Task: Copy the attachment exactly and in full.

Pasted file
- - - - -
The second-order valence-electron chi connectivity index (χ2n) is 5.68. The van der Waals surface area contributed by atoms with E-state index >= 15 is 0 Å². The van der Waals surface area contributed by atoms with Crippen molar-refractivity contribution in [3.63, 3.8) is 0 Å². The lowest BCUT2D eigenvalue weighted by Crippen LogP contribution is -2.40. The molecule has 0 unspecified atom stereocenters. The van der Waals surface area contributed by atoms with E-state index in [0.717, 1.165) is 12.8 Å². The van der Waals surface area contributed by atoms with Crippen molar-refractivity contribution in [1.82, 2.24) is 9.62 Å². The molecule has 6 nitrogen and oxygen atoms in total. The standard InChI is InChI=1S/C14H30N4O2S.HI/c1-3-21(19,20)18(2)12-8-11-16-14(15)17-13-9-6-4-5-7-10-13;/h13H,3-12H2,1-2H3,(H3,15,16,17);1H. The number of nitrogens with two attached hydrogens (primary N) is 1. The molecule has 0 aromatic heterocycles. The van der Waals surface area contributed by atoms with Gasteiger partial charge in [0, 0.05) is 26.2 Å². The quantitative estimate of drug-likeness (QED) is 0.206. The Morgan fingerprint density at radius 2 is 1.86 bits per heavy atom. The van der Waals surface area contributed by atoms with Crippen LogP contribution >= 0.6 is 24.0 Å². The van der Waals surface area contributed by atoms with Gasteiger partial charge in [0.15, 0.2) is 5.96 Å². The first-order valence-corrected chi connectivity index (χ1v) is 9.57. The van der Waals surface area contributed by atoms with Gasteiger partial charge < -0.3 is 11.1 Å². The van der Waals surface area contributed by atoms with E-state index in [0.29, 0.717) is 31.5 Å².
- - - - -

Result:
The second-order valence-electron chi connectivity index (χ2n) is 5.68. The van der Waals surface area contributed by atoms with E-state index >= 15 is 0 Å². The van der Waals surface area contributed by atoms with Crippen molar-refractivity contribution in [3.63, 3.8) is 0 Å². The lowest BCUT2D eigenvalue weighted by Crippen LogP contribution is -2.40. The molecule has 0 unspecified atom stereocenters. The van der Waals surface area contributed by atoms with E-state index in [0.717, 1.165) is 12.8 Å². The van der Waals surface area contributed by atoms with Crippen molar-refractivity contribution in [1.82, 2.24) is 9.62 Å². The molecule has 6 nitrogen and oxygen atoms in total. The standard InChI is InChI=1S/C14H30N4O2S.HI/c1-3-21(19,20)18(2)12-8-11-16-14(15)17-13-9-6-4-5-7-10-13;/h13H,3-12H2,1-2H3,(H3,15,16,17);1H. The number of nitrogens with two attached hydrogens (primary N) is 1. The molecule has 0 aromatic heterocycles. The van der Waals surface area contributed by atoms with Gasteiger partial charge in [0, 0.05) is 26.2 Å². The quantitative estimate of drug-likeness (QED) is 0.206. The Morgan fingerprint density at radius 2 is 1.86 bits per heavy atom. The van der Waals surface area contributed by atoms with Crippen LogP contribution >= 0.6 is 24.0 Å². The van der Waals surface area contributed by atoms with Gasteiger partial charge in [0.15, 0.2) is 5.96 Å². The first-order valence-corrected chi connectivity index (χ1v) is 9.57. The van der Waals surface area contributed by atoms with Gasteiger partial charge < -0.3 is 11.1 Å². The van der Waals surface area contributed by atoms with E-state index in [0.29, 0.717) is 31.5 Å².